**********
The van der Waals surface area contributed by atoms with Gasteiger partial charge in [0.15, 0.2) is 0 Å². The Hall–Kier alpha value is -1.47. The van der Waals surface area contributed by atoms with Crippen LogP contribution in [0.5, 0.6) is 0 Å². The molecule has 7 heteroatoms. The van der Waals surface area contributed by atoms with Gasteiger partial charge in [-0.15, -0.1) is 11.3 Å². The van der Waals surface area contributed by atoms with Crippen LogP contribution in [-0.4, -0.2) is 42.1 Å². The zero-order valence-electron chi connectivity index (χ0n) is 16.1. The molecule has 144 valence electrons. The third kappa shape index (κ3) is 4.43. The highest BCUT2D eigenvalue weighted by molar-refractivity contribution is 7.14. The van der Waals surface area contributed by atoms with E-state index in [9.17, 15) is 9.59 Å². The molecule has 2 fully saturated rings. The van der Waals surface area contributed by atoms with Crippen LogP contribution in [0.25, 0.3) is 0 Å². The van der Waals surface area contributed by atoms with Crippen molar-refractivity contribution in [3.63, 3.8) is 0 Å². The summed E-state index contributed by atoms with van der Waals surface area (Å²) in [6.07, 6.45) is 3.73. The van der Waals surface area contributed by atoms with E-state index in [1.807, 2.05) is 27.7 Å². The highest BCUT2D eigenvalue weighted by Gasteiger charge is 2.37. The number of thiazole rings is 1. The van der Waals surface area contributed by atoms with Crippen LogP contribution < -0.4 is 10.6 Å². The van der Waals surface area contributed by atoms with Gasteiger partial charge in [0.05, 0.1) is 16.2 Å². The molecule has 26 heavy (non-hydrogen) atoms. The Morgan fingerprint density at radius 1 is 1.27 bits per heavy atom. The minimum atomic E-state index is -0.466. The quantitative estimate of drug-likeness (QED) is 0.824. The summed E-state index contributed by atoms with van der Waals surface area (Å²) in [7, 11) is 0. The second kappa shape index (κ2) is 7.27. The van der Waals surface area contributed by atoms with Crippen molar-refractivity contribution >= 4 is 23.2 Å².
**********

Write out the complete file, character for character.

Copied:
The van der Waals surface area contributed by atoms with Gasteiger partial charge in [0.15, 0.2) is 0 Å². The Hall–Kier alpha value is -1.47. The van der Waals surface area contributed by atoms with Crippen LogP contribution in [0.5, 0.6) is 0 Å². The molecule has 7 heteroatoms. The van der Waals surface area contributed by atoms with Gasteiger partial charge in [-0.15, -0.1) is 11.3 Å². The van der Waals surface area contributed by atoms with Crippen LogP contribution in [-0.4, -0.2) is 42.1 Å². The zero-order valence-electron chi connectivity index (χ0n) is 16.1. The molecule has 144 valence electrons. The third kappa shape index (κ3) is 4.43. The highest BCUT2D eigenvalue weighted by molar-refractivity contribution is 7.14. The van der Waals surface area contributed by atoms with E-state index in [9.17, 15) is 9.59 Å². The molecule has 2 fully saturated rings. The van der Waals surface area contributed by atoms with Crippen LogP contribution in [0.25, 0.3) is 0 Å². The van der Waals surface area contributed by atoms with Crippen molar-refractivity contribution in [3.63, 3.8) is 0 Å². The summed E-state index contributed by atoms with van der Waals surface area (Å²) in [6.07, 6.45) is 3.73. The van der Waals surface area contributed by atoms with E-state index in [1.807, 2.05) is 27.7 Å². The highest BCUT2D eigenvalue weighted by Gasteiger charge is 2.37. The number of thiazole rings is 1. The van der Waals surface area contributed by atoms with Crippen LogP contribution < -0.4 is 10.6 Å². The van der Waals surface area contributed by atoms with Gasteiger partial charge in [0.05, 0.1) is 16.2 Å². The molecule has 26 heavy (non-hydrogen) atoms. The Morgan fingerprint density at radius 1 is 1.27 bits per heavy atom. The minimum atomic E-state index is -0.466. The quantitative estimate of drug-likeness (QED) is 0.824. The summed E-state index contributed by atoms with van der Waals surface area (Å²) in [7, 11) is 0. The second kappa shape index (κ2) is 7.27. The van der Waals surface area contributed by atoms with Crippen molar-refractivity contribution >= 4 is 23.2 Å².